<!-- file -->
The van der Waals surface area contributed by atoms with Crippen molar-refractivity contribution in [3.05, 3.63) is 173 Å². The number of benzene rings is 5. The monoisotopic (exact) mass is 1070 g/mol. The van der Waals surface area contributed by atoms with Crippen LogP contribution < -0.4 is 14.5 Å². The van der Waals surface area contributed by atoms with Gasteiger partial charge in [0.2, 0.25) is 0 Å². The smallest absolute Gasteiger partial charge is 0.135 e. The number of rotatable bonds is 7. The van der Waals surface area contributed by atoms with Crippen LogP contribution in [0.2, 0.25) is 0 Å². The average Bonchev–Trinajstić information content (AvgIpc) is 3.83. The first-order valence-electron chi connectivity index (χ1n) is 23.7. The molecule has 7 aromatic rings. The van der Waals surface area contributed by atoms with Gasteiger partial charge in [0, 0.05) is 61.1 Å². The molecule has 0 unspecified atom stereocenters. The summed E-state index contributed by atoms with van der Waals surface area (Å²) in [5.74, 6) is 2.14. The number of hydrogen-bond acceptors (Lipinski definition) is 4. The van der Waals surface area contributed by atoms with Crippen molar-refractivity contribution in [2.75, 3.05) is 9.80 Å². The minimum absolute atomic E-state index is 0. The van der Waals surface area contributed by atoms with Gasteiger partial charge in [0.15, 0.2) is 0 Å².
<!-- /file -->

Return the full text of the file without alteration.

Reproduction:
The van der Waals surface area contributed by atoms with Crippen molar-refractivity contribution in [3.05, 3.63) is 173 Å². The number of benzene rings is 5. The monoisotopic (exact) mass is 1070 g/mol. The van der Waals surface area contributed by atoms with Crippen LogP contribution < -0.4 is 14.5 Å². The van der Waals surface area contributed by atoms with Gasteiger partial charge in [0.2, 0.25) is 0 Å². The smallest absolute Gasteiger partial charge is 0.135 e. The number of rotatable bonds is 7. The van der Waals surface area contributed by atoms with Crippen LogP contribution in [0.2, 0.25) is 0 Å². The average Bonchev–Trinajstić information content (AvgIpc) is 3.83. The first-order valence-electron chi connectivity index (χ1n) is 23.7. The molecule has 7 aromatic rings. The van der Waals surface area contributed by atoms with Gasteiger partial charge in [0, 0.05) is 61.1 Å². The molecule has 0 unspecified atom stereocenters. The summed E-state index contributed by atoms with van der Waals surface area (Å²) in [5.74, 6) is 2.14. The number of hydrogen-bond acceptors (Lipinski definition) is 4. The van der Waals surface area contributed by atoms with Crippen molar-refractivity contribution in [2.75, 3.05) is 9.80 Å². The minimum absolute atomic E-state index is 0. The van der Waals surface area contributed by atoms with Gasteiger partial charge in [0.15, 0.2) is 0 Å².